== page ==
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Accuracy of administrative databases in detecting primary breast cancer diagnoses: a systematic review
  1. Iosief Abraha1,2,
  2. Alessandro Montedori1,
  3. Diego Serraino3,
  4. Massimiliano Orso1,2,
  5. Gianni Giovannini1,
  6. Valeria Scotti4,
  7. Annalisa Granata5,
  8. Francesco Cozzolino1,
  9. Mario Fusco5,
  10. Ettore Bidoli3
  1. 1 Health Planning Service, Regional Health Authority of Umbria, Perugia, Italy
  2. 2 Innovation and Development, Agenzia Nazionale per i Servizi Sanitari Regionali (Age.Na.S.), Rome, Italy
  3. 3 Cancer Epidemiology Unit, IRCCS Centro di Riferimento Oncologico Aviano, Aviano, Italy
  4. 4 Center for Scientific Documentation, IRCCS Policlinico S. Matteo Foundation, Pavia, Italy
  5. 5 Registro Tumori Regione Campania, ASL Napoli 3 Sud, Brusciano, Italy
  1. Correspondence to Dr Alessandro Montedori; amontedori{at}


Objective To define the accuracy of administrative datasets to identify primary diagnoses of breast cancer based on the International Classification of Diseases (ICD) 9th or 10th revision codes.

Design Systematic review.

Data sources: MEDLINE, EMBASE, Web of Science and the Cochrane Library (April 2017).

Eligibility criteria The inclusion criteria were: (a) the presence of a reference standard; (b) the presence of at least one accuracy test measure (eg, sensitivity) and (c) the use of an administrative database.

Data extraction Eligible studies were selected and data extracted independently by two reviewers; quality was assessed using the Standards for Reporting of Diagnostic accuracy criteria.

Data analysis Extracted data were synthesised using a narrative approach.

Results From 2929 records screened 21 studies were included (data collection period between 1977 and 2011). Eighteen studies evaluated ICD-9 codes (11 of which assessed both invasive breast cancer (code 174.x) and carcinoma in situ (ICD-9 233.0)); three studies evaluated invasive breast cancer-related ICD-10 codes. All studies except one considered incident cases.

The initial algorithm results were: sensitivity ≥80% in 11 of 17 studies (range 57%–99%); positive predictive value was ≥83% in 14 of 19 studies (range 15%–98%) and specificity ≥98% in 8 studies. The combination of the breast cancer diagnosis with surgical procedures, chemoradiation or radiation therapy, outpatient data or physician claim may enhance the accuracy of the algorithms in some but not all circumstances. Accuracy for breast cancer based on outpatient or physician’s data only or breast cancer diagnosis in secondary position diagnosis resulted low.

Conclusion Based on the retrieved evidence, administrative databases can be employed to identify primary breast cancer. The best algorithm suggested is ICD-9 or ICD-10 codes located in primary position.

Trial registration number CRD42015026881.

  • breast cancer
  • administrative database
  • validity
  • accuracy
  • sensitivity and specificity
  • systematic review

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Strengths and limitations of this study

  • Based on a prepublished protocol, this is the first review that systematically addressed the accuracy of administrative databases in identifying subjects with breast cancer.

  • We performed a comprehensive electronic databases search complemented with reference check of relevant articles, and we evaluated the quality of reporting of included studies by the Standards for Reporting of Diagnostic checklist.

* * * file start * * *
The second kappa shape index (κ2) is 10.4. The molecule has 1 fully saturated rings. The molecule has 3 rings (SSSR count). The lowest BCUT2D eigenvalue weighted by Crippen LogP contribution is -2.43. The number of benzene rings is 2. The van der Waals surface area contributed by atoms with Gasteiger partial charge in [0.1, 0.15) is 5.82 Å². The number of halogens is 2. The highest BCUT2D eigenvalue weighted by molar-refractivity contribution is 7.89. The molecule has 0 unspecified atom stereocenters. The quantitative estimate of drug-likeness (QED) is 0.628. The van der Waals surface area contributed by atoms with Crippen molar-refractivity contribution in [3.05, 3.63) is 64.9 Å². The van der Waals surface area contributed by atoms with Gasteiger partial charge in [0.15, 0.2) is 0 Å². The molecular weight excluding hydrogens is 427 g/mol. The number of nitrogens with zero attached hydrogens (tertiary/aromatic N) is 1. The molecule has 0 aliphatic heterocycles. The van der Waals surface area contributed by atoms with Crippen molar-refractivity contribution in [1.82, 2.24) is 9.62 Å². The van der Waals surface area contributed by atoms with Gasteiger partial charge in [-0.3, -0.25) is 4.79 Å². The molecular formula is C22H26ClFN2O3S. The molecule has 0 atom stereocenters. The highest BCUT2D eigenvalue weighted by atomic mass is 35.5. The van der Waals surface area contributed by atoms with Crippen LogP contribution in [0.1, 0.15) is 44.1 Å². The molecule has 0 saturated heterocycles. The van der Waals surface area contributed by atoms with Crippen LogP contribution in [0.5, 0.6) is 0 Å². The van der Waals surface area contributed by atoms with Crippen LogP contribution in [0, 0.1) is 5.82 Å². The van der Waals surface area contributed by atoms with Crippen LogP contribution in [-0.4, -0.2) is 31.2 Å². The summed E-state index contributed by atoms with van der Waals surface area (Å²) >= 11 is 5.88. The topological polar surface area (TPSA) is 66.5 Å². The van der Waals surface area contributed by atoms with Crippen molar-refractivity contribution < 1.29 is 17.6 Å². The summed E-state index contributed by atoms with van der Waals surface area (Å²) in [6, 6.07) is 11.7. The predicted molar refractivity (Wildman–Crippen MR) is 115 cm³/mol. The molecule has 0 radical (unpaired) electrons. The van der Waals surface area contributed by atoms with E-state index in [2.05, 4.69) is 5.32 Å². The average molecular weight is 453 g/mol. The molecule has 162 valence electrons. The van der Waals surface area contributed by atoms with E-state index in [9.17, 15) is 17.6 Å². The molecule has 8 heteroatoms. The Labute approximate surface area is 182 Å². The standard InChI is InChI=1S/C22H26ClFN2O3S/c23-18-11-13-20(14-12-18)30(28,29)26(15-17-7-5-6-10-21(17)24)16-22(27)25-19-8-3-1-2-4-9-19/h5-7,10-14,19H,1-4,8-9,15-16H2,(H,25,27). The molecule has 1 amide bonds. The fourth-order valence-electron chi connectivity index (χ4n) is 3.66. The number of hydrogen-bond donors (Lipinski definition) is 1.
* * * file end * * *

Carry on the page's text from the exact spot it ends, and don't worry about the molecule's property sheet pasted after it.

• We considered only papers written in English and this might have introduced a language bias.

  • The knowledge and experience of the International Classification of Diseases (ICD)-9/ICD-10 coders could have influenced the quality of breast cancer case definition in each study, and consequently the results presented in our review could be biased by this factor.

  • Generalisability of validated administrative databases is limited to the context in which they are generated.


The burden of cancer is increasingly growing among populations, and it is associated with major economic expenditure worldwide,1 especially in low-income and middle-income countries.2

As breast cancer is the most common cancer and the leading cause of cancer death in women,3 knowledge of its epidemiology and the ability to monitor related outcomes over time is important for health planning services. Administrative healthcare databases are increasingly being used in oncology for epidemiological evaluation,4 population outcome research,5 drug utilisation reviews,6–8 evaluation of health service delivery and quality9 10 as well as health policy development.11–13 Generally, these databases gather longitudinal information concerning health resource utilisation regarding hospitalisations, outpatient care and, often, drug prescriptions and vital statistics.14 In other words, these databases provide a readily available source of ‘real-world’ data on a large population of unselected patients allowing the performance of less expensive and more representative assessment of disease surveillance and outcome research compared with randomised trials.15 16

By definition, administrative healthcare databases contain data that are routinely and passively collected without an a priori research question, as they are usually established for billing or, in general, for administrative purposes, and not for research uses. Hence, the diagnostic codes used to identify, for example, cancers, must be validated according to an accepted ‘reference standard’ diagnosis.17 In validation studies of administrative databases, the reference standard usually used is the clinical chart or cancer registry.18